If you want to tag a trophy Columbia blacktail, you’ll need to travel to the Pacific Northwest. Although often referred to as “coast deer,” this species also thrives in the dry chaparral habitat farther inland. The map includes 1,007 entries from three states: California (501), Oregon (327) and Washington (179). Trinity County, Calif., ranks first with 140 entries, followed by Mendocino, Calif. (137); Jackson, Ore. (71); Humboldt, Calif. (57); and Siskiyou, Calif. (52).
If you’re after a record Sitka blacktail, go to Alaska’s Kodiak Island. Known for its brown bear hunting, Kodiak also accounts for 90 of the 152 B&C record-book Sitka blacktail.
Boone and Crockett’s records program recognizes three categories of elk: American (which includes the Rocky Mountain elk), Roosevelt and tule. The most common is the American elk, with record-book entries from 155 counties in 18 states.
Hunters seeking a B&C American elk should look to the Southwest: Arizona has 127 of the 536 entries. Mountainous northeastern Arizona has the nation’s three top counties for elk: Apache (50), Coconino (35) and Navajo (19). Seven of the top 10 American elk taken in the United States came from Arizona.
Montana has a total of 108 B&C entries. The remaining entries are found in Wyoming (66), New Mexico (52), Utah and Idaho (41 each), Colorado (39), Oregon (24), Washington (18), Nevada (14), North Dakota (6), South Dakota and Kansas (2 each), and Nebraska, Minnesota, Iowa and California (1 each).
In 1898, the biologist C. Hart Merriam (yes, the turkey is named in his honor) first described the Roosevelt elk as a separate subspecies, naming it in honor of Theodore Roosevelt, the founder of the then 11-year-old Boone and Crockett Club. Inhabiting the coastal mountains of the Pacific Northwest, the Roosevelt is the largest-bodied elk. The record book lists entries from 24 counties distributed among three states. Oregon offers the best opportunity for a record bull, with 121 of the 209 entries, followed by Washington (62) and California (26).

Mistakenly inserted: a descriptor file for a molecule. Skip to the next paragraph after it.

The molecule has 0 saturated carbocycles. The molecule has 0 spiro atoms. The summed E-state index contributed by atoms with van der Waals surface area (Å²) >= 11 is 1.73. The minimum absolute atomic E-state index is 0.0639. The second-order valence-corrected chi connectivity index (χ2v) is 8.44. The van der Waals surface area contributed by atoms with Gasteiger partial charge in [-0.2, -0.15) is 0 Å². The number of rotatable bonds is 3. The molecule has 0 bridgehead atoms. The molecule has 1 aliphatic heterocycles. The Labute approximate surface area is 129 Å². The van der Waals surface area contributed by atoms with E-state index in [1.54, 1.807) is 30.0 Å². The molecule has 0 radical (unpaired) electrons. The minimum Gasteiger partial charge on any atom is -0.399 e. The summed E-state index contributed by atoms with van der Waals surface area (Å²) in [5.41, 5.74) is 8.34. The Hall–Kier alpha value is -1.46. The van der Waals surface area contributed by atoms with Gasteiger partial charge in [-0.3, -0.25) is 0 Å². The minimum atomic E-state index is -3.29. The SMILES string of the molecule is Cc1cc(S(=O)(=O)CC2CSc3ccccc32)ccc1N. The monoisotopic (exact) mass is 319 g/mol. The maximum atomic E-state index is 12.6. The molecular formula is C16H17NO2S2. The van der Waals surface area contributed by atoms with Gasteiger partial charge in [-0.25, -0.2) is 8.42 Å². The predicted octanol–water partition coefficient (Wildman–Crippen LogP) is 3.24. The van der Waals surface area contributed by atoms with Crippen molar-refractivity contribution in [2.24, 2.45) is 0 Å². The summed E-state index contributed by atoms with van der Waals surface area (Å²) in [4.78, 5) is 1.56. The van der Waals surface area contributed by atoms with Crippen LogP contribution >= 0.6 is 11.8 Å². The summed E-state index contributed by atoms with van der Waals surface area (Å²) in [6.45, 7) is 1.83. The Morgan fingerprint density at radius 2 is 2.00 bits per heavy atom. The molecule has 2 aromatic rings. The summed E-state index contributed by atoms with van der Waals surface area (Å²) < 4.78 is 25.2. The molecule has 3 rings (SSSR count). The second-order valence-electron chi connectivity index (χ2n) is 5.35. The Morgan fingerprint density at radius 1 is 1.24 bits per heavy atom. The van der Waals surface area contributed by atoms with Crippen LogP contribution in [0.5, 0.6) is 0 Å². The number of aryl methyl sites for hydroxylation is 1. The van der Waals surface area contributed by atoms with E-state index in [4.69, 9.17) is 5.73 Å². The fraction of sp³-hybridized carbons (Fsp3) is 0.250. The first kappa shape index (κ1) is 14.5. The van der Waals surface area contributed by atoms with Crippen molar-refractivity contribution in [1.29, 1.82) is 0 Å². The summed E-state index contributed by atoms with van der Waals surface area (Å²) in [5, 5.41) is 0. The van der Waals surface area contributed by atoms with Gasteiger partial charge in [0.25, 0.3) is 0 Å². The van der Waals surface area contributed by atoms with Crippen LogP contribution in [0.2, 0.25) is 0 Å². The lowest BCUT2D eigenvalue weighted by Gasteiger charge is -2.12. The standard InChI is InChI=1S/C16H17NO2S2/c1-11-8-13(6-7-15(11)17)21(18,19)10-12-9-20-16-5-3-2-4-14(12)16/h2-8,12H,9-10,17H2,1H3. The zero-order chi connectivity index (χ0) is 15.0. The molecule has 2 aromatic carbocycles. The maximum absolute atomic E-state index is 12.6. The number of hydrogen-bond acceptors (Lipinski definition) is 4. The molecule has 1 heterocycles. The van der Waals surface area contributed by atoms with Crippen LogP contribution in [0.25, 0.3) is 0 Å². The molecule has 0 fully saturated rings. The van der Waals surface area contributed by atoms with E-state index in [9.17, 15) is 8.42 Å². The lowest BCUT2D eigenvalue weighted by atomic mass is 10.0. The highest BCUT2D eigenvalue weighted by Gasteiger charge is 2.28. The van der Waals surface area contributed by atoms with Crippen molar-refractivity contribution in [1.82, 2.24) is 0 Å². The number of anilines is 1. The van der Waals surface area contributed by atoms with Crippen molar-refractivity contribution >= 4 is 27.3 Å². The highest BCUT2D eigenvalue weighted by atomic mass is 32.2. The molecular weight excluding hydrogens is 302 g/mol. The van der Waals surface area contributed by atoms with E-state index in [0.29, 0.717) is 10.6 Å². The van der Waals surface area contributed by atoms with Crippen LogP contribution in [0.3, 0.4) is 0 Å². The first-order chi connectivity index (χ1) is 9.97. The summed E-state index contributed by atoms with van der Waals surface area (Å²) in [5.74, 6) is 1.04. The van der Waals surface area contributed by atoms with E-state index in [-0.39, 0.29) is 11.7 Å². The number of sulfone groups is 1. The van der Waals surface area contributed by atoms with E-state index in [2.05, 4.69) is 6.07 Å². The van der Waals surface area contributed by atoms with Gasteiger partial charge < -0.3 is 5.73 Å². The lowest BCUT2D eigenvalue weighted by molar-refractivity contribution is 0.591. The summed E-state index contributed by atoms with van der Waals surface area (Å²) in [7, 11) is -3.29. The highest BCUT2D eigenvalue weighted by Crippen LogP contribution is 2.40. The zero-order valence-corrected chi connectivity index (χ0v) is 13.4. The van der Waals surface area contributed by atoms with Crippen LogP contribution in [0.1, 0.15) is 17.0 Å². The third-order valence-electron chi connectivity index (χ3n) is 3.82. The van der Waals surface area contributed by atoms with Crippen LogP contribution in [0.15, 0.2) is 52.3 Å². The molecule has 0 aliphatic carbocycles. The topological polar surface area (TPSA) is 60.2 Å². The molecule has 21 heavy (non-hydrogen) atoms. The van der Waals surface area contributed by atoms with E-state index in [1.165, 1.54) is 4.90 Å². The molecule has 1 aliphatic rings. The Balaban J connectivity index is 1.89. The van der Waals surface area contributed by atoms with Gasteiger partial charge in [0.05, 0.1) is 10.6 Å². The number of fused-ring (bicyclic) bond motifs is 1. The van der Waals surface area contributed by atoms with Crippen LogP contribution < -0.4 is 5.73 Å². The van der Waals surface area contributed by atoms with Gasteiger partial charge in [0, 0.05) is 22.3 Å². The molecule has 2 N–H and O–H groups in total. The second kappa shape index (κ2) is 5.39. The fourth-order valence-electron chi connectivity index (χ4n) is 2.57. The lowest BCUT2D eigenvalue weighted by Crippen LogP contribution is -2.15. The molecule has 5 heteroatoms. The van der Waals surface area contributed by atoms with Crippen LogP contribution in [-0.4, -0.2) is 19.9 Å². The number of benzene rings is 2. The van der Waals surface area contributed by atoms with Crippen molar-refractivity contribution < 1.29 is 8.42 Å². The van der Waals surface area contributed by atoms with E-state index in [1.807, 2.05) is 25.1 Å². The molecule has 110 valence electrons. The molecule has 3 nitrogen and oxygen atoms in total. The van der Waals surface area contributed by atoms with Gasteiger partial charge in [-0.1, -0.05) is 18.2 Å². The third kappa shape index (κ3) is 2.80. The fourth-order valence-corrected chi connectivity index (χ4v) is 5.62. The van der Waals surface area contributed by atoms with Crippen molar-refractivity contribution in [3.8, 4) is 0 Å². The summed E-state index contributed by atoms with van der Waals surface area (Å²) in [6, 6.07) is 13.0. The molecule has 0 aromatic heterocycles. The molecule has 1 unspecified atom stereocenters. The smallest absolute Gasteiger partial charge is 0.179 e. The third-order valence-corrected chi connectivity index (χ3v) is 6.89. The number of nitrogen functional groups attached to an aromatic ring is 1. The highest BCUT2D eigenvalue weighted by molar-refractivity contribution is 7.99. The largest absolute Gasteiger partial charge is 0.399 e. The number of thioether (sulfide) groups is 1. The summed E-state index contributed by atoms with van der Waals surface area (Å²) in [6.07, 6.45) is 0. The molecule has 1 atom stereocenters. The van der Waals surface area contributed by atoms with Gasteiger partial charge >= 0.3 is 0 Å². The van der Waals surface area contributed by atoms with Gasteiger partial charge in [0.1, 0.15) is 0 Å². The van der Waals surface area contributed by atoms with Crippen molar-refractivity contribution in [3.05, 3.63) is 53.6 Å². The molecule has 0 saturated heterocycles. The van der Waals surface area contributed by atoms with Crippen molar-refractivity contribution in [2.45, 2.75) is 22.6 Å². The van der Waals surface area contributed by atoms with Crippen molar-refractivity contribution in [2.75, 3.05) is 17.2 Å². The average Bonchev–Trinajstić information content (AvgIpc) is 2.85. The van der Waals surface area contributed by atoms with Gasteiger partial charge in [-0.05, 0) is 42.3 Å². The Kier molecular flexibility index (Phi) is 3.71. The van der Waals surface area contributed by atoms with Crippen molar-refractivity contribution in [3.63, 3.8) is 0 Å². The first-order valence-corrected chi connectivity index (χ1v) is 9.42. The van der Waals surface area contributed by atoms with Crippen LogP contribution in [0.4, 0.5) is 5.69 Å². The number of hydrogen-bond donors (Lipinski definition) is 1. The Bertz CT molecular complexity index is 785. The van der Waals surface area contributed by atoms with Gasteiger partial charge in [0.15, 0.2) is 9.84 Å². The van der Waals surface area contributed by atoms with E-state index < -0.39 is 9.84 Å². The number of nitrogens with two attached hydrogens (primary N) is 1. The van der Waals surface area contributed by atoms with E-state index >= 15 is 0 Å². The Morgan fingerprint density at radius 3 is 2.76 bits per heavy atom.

In the early 1800s a vast herd of perhaps 500,000 tule elk wandered California’s Central Valley. By the late part of the century they had dwindled to less than 100. Fortunately, a cattleman named Henry Miller had the foresight and real estate to establish an elk refuge in 1874; these elk eventually became the source herd for reintroductions into other areas. The result is a current population of approximately 4,000 tule elk. Hunting permits are now available to residents through a limited draw system and to nonresidents on private lands that maintain herds. Boone and Crockett began recognizing tule elk entries in 1999, resulting in a list of 16 trophies from five California counties: Solano (11), San Luis Obispo (2), and Mendocino, Monterey and Sonoma (1 each).
If a B&C pronghorn is what you’re after, you’ll have to find him in an immense expanse of high-plains habitat, mingled among a herd that numbers around 1 million. The record book contains 1,781 entries from 175 counties, although the 24 counties with at least 16 entries account for 71 percent of the records. Wyoming ranks first with 538 of 1,781 entries, followed by New Mexico (338), Arizona (229), Nevada (151), Montana (117), Oregon (99), Texas (79), Colorado (70), Utah (54), California (40), Idaho (21), South Dakota (17), Nebraska (16), North Dakota (8) and Kansas (4).
Wyoming has the largest pronghorn population of any state. South-central Wyoming has the two highest-ranking counties for B&C antelope, Carbon (133) and Sweetwater (116).